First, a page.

Adherence to clinical interventions Lack of adherence to medical treatment is a widespread problem that can lead to worsening health status and increased future treatment costs. Treatment regimens that are easy to administer, accessible, and affordable can help to increase adherence. As described above, improving adherence through simplicity, convenience, and reduced costs is one of the hopes for the emerging “polypill” concept. Affordability and access are discussed in more detail as part of the next section on access to clinical interventions.
Financial incentives are one possible intervention to improve adherence. In a review of financial incentives to enhance patient compliance, Giuffrida and Torgerson (1997) found that 10 of 11 studies showed improved patient compliance with the use of financial incentives. However, the clinical aim of each study was different and the incentives varied. It is also important to note that all the randomized studies reviewed were carried out in the United States; thus, the results may not translate directly to another country with a different socioeconomic and cultural context.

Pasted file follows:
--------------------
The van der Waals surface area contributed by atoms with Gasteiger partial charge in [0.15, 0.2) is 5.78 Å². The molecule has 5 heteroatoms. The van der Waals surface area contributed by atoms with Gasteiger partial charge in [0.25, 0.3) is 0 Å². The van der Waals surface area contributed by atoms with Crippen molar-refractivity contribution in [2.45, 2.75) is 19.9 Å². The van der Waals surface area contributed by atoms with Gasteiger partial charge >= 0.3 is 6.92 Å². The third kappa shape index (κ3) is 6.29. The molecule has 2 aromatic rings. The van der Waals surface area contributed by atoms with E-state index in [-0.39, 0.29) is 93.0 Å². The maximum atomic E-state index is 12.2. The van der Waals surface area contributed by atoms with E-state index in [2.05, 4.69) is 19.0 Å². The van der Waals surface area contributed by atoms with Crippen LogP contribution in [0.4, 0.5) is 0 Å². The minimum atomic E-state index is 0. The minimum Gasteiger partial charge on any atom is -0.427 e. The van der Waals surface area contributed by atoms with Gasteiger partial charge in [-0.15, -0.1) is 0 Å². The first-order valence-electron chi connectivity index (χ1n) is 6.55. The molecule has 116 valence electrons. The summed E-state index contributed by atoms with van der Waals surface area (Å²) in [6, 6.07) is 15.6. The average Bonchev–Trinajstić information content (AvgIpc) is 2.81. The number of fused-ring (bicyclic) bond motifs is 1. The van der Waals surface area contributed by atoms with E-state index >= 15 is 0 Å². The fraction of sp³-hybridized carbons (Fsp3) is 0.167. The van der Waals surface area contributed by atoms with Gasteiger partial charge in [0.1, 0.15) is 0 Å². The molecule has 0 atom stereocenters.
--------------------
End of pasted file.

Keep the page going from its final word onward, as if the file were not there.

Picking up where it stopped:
Adherence to TB treatment is an analogous challenge that is common in developing countries and may provide transferable lessons for pharmaceutical interventions for CVD. In two pilot sites in Tajikistan, Project HOPE used food incentives to enhance adherence to a TB treatment regimen, enable patients to complete treatment without burden on their families, and increase access to directly observed therapy (DOT) for the poor and vulnerable. In this intervention, directly observed therapy was linked with the incentive of a nutritious meal. Among new sputum positive patients who received directly observed therapy, 88 percent of those receiving meal supplements completed treatment and were cured, compared to 63 percent in the non-supplemented patients (Mohr et al., 2005).